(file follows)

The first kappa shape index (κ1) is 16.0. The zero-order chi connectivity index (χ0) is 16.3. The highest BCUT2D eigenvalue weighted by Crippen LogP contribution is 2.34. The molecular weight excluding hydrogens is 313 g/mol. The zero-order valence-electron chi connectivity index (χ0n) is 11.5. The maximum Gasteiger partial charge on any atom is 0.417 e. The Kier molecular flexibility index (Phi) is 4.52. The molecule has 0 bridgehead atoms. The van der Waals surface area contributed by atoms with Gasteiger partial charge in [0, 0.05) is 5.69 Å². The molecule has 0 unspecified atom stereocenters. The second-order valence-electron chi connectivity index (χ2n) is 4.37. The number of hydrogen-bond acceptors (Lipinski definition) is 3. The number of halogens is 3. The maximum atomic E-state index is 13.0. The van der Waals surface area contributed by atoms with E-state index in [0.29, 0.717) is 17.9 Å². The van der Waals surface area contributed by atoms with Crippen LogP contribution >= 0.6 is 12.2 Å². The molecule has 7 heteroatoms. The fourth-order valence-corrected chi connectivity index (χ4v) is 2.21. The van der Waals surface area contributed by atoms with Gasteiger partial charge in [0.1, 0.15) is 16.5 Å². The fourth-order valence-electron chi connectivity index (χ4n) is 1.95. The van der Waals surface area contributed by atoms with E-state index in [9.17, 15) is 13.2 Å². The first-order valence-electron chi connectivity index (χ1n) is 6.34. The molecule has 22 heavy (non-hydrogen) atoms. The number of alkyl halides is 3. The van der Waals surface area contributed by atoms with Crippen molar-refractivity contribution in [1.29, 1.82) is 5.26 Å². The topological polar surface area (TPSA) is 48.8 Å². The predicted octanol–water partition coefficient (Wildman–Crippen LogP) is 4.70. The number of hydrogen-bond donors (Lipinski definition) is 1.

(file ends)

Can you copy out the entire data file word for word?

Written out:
The first kappa shape index (κ1) is 16.0. The zero-order chi connectivity index (χ0) is 16.3. The highest BCUT2D eigenvalue weighted by Crippen LogP contribution is 2.34. The molecular weight excluding hydrogens is 313 g/mol. The zero-order valence-electron chi connectivity index (χ0n) is 11.5. The maximum Gasteiger partial charge on any atom is 0.417 e. The Kier molecular flexibility index (Phi) is 4.52. The molecule has 0 bridgehead atoms. The van der Waals surface area contributed by atoms with Gasteiger partial charge in [0, 0.05) is 5.69 Å². The molecule has 0 unspecified atom stereocenters. The second-order valence-electron chi connectivity index (χ2n) is 4.37. The number of hydrogen-bond acceptors (Lipinski definition) is 3. The number of halogens is 3. The maximum atomic E-state index is 13.0. The van der Waals surface area contributed by atoms with E-state index in [0.29, 0.717) is 17.9 Å². The van der Waals surface area contributed by atoms with Crippen LogP contribution >= 0.6 is 12.2 Å². The molecule has 7 heteroatoms. The fourth-order valence-corrected chi connectivity index (χ4v) is 2.21. The van der Waals surface area contributed by atoms with Gasteiger partial charge in [0.1, 0.15) is 16.5 Å². The fourth-order valence-electron chi connectivity index (χ4n) is 1.95. The van der Waals surface area contributed by atoms with E-state index in [9.17, 15) is 13.2 Å². The first-order valence-electron chi connectivity index (χ1n) is 6.34. The molecule has 22 heavy (non-hydrogen) atoms. The number of alkyl halides is 3. The van der Waals surface area contributed by atoms with Crippen molar-refractivity contribution in [1.29, 1.82) is 5.26 Å². The topological polar surface area (TPSA) is 48.8 Å². The predicted octanol–water partition coefficient (Wildman–Crippen LogP) is 4.70. The number of hydrogen-bond donors (Lipinski definition) is 1.